Coda Vol. 1 (Discover Now Edition)

Writer: Simon Spurrier
Illustrator, Cover: Matías Bergara
Color Assistant: Michael Doig
Letterer: Jim Campbell & Colin Bell
Publisher: Boom! Studios

A Review by Christoph Staffl

Coda #1 Cover

Coda is a new fantasy comic by Boom! Studios and tells the story of Hum and his Pentacorn Nag. Yes, the rumors are true, there is a Pentacorn in town, and it is awesome. I want one. Together the duo is looking for a way to safe Hum’s wife from the Urken. But there is a problem: since “the quench” there is no new magic in this strange world – the old rules don’t apply anymore. They meet old enemies, new friends, immortal dragons, and a lot of “the green” along the way. Can they safe Serka, before it is too late?

But don’t be mistaken, Coda is not your typical fantasy story. Take Hum for example. He is in many ways an appealing main character. First of all, I am not even sure what his real name is. When somebody asks him who he is, his response always is an almost silent: “hm.” So the characters Hum is involved with just assume that’s what he said, when in fact he didn’t say anything. However, this trait fits his other features perfectly. A lot of times it seems like he does not care or at least is bored with the things going on. He just cares about his wife and figuring out a way to save her. Just a few things make Hum react emotionally or express some kind of interest.

There is his Pentacorn Nag, of course. I mean, who would not look out after their Pentacorn. How Hum got it or who Nag really belongs to (if Nag even belongs to anybody) is still an open question. Either way, I find the idea romantic, that they are both connected by finding solutions to problems, they cannot solve separately. It does not have to be a tragic past or anything like that. Let’s call it fate instead. Also, the fact that Nag speaks some kind of language puts the Pentacorn in a position no other animal in this world share. Ylfs and giants are treated way worse than Nag – if they even exist anymore.

Other than that, Hum does not really have a connection to the world he lives in. Sometimes I get the feeling he is aware of existing in a fantasy world. Throughout the first volume, he comments on the world and events through which he travels. It is similar to Deadpool, but without breaking the fourth wall and instead of talking to himself, he writes in his journal. One great example of a comment is his repulsiveness towards the word quest. It is a world we, as the readers, might mostly connect to fantasy-worlds and role-playing games. The characters or the protagonist has to go through a series of quests. But not Hum. He refuses to use to word. Even hates it.

Another example might be when he meets a particular group of knight-ish characters. It is also something a fantasy-story might need, but Hum’s reaction nullifies everything they stand for. In my opinion, these reactions and comments are a great way to not only play with tropes of the genre, but also with the expectations of the readers. Be it the damsel-in-distress-trope, the wise-old-wizard-trope or many others. Even solutions to problems are sometimes more straightforward than one might think. Hum did come around quite a bit in his world and knows how to talk to people. What they want or what their role in a certain situation is.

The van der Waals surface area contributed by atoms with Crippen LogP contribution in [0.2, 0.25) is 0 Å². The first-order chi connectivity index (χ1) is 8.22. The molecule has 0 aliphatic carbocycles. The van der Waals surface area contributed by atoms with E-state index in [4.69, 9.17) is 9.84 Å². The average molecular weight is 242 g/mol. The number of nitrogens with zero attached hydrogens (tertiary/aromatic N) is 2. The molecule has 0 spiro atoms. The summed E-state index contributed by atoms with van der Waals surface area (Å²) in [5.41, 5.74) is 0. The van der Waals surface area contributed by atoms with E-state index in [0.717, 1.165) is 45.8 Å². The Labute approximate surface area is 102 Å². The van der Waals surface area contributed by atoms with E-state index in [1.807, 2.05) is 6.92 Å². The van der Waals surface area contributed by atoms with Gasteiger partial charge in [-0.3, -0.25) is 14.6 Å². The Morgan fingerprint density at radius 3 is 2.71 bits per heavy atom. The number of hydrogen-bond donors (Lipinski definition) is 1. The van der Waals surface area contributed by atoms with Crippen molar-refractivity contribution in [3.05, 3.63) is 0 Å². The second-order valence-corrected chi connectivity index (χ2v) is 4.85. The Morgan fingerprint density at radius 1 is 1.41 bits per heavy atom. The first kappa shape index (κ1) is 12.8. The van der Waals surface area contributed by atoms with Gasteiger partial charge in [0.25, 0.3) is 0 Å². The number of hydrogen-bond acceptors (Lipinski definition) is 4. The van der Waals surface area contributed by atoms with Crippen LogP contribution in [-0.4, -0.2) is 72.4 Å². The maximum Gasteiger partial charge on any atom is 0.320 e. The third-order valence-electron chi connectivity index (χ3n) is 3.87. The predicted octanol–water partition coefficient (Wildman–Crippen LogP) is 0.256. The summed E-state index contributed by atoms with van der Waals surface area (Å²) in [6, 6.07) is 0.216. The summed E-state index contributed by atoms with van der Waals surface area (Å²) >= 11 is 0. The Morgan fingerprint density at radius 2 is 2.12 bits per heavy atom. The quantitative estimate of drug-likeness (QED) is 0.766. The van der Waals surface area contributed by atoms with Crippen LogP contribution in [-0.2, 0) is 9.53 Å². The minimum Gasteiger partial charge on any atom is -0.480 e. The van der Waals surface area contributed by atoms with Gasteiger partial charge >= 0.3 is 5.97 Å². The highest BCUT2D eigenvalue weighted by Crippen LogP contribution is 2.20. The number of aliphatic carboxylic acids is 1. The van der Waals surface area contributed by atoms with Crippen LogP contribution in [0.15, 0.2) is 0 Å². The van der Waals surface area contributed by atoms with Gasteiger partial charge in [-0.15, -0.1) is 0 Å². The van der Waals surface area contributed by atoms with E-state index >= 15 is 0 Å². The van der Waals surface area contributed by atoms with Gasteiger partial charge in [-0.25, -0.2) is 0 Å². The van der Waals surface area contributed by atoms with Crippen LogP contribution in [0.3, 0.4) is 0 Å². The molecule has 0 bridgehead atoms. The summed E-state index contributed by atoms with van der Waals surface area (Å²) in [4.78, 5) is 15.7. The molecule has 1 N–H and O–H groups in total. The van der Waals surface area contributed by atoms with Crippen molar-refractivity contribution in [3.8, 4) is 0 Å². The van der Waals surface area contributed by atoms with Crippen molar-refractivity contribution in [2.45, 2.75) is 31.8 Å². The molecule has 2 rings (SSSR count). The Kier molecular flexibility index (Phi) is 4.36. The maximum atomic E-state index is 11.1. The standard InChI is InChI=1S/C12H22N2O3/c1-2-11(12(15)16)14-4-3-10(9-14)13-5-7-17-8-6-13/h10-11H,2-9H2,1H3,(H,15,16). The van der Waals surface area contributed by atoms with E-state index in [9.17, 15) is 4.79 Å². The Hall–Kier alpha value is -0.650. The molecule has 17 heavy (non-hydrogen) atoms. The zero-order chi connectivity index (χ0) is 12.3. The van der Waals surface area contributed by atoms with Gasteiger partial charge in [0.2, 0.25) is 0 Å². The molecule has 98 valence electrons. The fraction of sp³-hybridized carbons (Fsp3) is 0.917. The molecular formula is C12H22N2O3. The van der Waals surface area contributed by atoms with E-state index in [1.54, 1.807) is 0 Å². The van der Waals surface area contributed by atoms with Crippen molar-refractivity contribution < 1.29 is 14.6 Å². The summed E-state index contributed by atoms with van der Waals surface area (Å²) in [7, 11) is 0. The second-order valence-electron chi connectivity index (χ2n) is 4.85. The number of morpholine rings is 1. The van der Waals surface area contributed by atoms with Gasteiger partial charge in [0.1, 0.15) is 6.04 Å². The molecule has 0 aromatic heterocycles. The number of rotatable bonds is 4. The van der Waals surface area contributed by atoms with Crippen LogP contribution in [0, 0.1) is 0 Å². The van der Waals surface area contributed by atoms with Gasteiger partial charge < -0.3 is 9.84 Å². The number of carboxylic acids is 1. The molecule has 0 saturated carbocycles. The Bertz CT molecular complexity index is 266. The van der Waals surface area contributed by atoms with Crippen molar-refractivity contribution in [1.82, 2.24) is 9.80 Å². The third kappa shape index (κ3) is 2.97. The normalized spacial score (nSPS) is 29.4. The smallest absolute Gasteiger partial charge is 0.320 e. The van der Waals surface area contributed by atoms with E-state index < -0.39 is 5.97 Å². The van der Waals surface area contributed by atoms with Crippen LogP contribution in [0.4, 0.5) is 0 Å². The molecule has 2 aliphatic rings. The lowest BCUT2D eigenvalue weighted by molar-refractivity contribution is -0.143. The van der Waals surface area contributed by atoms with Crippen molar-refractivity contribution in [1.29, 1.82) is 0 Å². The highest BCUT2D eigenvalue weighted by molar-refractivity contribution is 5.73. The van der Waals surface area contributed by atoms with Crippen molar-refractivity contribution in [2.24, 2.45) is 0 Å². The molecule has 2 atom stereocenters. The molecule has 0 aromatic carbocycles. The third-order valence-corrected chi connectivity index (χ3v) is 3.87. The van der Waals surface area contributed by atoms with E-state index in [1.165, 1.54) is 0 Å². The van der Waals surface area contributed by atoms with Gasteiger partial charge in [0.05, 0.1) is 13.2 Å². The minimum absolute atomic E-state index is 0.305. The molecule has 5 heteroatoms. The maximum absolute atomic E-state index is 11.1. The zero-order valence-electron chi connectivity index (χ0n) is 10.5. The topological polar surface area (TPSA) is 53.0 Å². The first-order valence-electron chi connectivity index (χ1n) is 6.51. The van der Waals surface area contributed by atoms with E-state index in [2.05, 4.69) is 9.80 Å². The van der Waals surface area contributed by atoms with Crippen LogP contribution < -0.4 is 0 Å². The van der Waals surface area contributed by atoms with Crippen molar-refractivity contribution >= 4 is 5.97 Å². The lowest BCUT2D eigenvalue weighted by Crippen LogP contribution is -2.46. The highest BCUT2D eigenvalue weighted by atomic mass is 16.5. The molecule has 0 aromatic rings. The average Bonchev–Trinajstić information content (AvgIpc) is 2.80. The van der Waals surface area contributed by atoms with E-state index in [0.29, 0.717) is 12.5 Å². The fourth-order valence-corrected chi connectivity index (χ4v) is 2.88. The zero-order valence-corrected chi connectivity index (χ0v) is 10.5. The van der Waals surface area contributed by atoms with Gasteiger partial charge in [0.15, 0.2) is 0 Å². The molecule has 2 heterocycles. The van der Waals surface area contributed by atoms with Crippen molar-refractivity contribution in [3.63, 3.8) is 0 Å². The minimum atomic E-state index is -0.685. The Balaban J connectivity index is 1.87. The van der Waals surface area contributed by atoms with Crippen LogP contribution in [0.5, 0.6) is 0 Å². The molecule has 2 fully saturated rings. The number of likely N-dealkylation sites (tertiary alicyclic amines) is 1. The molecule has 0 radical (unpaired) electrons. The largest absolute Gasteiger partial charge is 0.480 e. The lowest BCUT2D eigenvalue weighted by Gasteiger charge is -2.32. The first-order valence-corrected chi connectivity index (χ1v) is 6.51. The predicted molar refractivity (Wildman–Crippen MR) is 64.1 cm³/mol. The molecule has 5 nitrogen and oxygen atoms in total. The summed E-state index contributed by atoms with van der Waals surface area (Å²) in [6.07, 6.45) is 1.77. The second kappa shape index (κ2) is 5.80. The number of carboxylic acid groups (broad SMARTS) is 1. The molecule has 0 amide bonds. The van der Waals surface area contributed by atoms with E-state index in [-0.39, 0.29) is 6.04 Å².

This goes along with his physique. He is not your typical knight in shining armor. He does not really fight. Nag is never far away and always seems happy to not only help but fight. What else is there to do with those mighty horns?

All of this elevates the storytelling. You never know what the next page might bring to the table and what trope might be turned on its head. The world the creative team presents us here is vast, and every little detail thought through. If you thought immortality might be something romantic and quite enjoyable, you might feel different, after reading Coda.

Still, Coda would not be what it is without the beautiful artwork. The colors, the details, and the wild, sometimes chaotic drawings are a perfect fit for this world. Though the panel structure seems to be all over the place, your eyes are guided smoothly through the pages. You know exactly where everything is and don’t get lost.

The Verdict:

Read it! Coda Volume 1 is a collection you don’t want to miss. I thought I might trade-wait on this series, but after reading Volume 1, I might have to switch over to reading it monthly. A lot of thought went into creating this world, and I want to explore every corner of it. With Hum and his Pentacorn Nag, we have the perfect guides. Especially because Hum seems to have it all in control and figured out. That makes the scenes where he doesn’t, even more enjoyable.

Christoph Staffl

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